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My Eyebrows Are Thinning: Why Is This Happening?

Apr 07, 2023

My Eyebrows Are Thinning: Why Is This Happening? - Stripes Beauty

When I was a kid in the ’80s and early ’90s, my naturally bushy and dark eyebrows were in. But as the ’90s marched on into the ’00s, I gave in to peer pressure and tweezed my eyebrows into into Pam Anderson–style super thin brows — perhaps a little too enthusiastically. (As one boyfriend at the time remarked, “You look permanently surprised.”)

In my late 30s, I embraced the 2010s trend of more natural brows, but something shocking had happened: My eyebrows began thinning. I’m sure it happened slowly, but it felt like it happened overnight — one day I had thick, luscious Brooke Shields brows (OK, fine, Eugene Levy brows, but still); the next I had two thin, patchy, threadbare messes hanging over each eyeball.

Don't believe me? Have a look for yourself:

Whenever I told anyone my tale of Eyebrow Woe, I got the same reaction: Oh, that’s from plucking. But was it? Were there other factors at play? And most importantly, was there anything I could do to grow my eyebrows back, so I could apologize to them for how badly I’d treated them (and also attempt to look like Dua Lipa)?

Though according to dermatologist Dr. Julia Carroll, “it’s difficult to pinpoint an individual’s exact cause [of eyebrow hair loss] without a thorough history and exam,” here are a few of the major causes — and some solutions.

Your eyebrows are patchy because you overplucked them

OK, turns out your one judgy college roommate who told you “They’re never going to grow back!” while you were waxing them into oblivion was actually right about this one. “Over-plucking eyebrows can damage the hair follicles over time,” says Carroll, “which may result in permanent hair loss in the area.”

Your eyebrows are thinning or patchy because of your estrogen levels

Lower estrogen levels can lead to hair thinning and hair loss all over the body, including the eyebrows,” says Carroll. That’s because estrogen helps your hair grow and reduces the rate of shedding; with less estrogen in the mix, you end up with thinner, weaker hair follicles. As we go through menopause, our bodies also produce “less androgen-binding protein, which can cause an increase in the conversion of testosterone to dihydrotestosterone [DHT], a hormone that can cause hair follicles to shrink and produce weaker hair,” Carroll says.

This change to the eyebrows can occur in perimenopause or menopause, so if your eyebrows have thinned at the same time that other symptoms have shown up, that could be the reason.

Your eyebrows are thinning or patchy because of your thyroid levels

One culprit you may have not considered is your thyroid. “Hormonal imbalances, particularly thyroid function-related ones, can lead to thinning eyebrows,” says Carroll. “Hypothyroidism, for instance, can cause hair loss, including in the eyebrow area. If you experience sudden eyebrow loss, especially the lateral or outside part of the brow, it’s important to have thyroid levels tested.” Considering that one in eight women will have thyroid issues in her lifetime — and that thyroid disorders often start around perimenopause, and their symptoms are often mistaken for menopausal symptoms — if your eyebrows have abruptly gotten very funky-looking, it’s worth getting your thyroid-stimulating hormone (TSH) levels checked.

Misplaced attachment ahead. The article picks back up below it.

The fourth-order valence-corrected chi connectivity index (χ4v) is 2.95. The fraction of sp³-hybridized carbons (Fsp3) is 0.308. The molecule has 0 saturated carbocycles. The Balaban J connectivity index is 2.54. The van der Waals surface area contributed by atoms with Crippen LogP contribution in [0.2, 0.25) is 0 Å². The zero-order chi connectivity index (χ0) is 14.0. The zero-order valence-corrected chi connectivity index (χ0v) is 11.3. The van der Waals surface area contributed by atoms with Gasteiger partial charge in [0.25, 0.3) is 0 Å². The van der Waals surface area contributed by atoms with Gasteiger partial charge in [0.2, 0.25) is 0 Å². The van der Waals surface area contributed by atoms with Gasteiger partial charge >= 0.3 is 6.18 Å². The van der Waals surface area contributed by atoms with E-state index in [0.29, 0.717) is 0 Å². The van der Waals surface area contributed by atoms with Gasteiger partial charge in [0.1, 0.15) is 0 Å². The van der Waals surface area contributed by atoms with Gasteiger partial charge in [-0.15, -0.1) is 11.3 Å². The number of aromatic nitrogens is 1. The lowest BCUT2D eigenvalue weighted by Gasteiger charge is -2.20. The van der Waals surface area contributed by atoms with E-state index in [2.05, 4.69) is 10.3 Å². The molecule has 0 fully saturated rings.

Your eyebrows are thinning and patchy because your parents have thin and patchy eyebrows

Some of us, however, may have just drawn a bad number in the eyebrow DNA lottery. “Genetics can also play a role, as some people are simply predisposed to thinning eyebrows as they age,” says Krista Suter, RN and owner of BLUR Aesthetics. Take a look at some photos of your folks when they were your age, and see if you have them to thank for your wispy, thin brows.

What can you do to grow your eyebrows back?

You’re probably thinking, “Fine, fine, that’s great, but WHAT CAN I DO TO GROW THEM BACK?” The good news is that today, our underachieving eyebrows have many options to help them thrive.

If your eyebrows simply don’t grow back once you stop plucking, you can try topical treatments. Some folks have success with OTC serums, but if you’re reading this article, you may need to call in the big guns. “Products containing ingredients like bimatoprost or minoxidil may help stimulate hair growth,” says Carroll.

If you have an underlying thyroid issue, proper medical treatment may help them grow back. “However, the speed and extent of regrowth can vary from person to person,” says Carroll. “It may take several months to notice significant regrowth, and in some cases the eyebrows may not fully return to their previous thickness.”

Biotin supplements probably won’t make a difference if you’re dealing with thinning eyebrows. “While biotin is essential for maintaining healthy hair and nails, most people get enough of it through their regular diet,” says Carroll. “Biotin deficiencies are rare, and taking additional biotin as a supplement does not necessarily lead to improved hair growth in individuals with adequate biotin levels.”

My own brow issues, upon closer inspection, are likely a combination of thyroid issues and overplucking. I plan on booking a TSH test with my GP to get my thyroid levels balanced, and I’m buying a serious serum with minoxidil. Together, they will hopefully help me grow my brows…just in time for skinny brows to come back into fashion. But one of the gifts of midlife is wisdom, and I’m proud to say that part of that wisdom is appreciating my brows for what they are, not what random fashion trends say they should be. 

By Gabrielle Moss 

Gabrielle Moss is the editor at Stripes. She's the author of Paperback Crush: The Totally Radical History of '80s and '90s Teen Fiction. Her work has appeared in the New Yorker, Slate, GQ, Buzzfeed, Marie Claire and elsewhere.

Photo by Angela Roma/ Pexels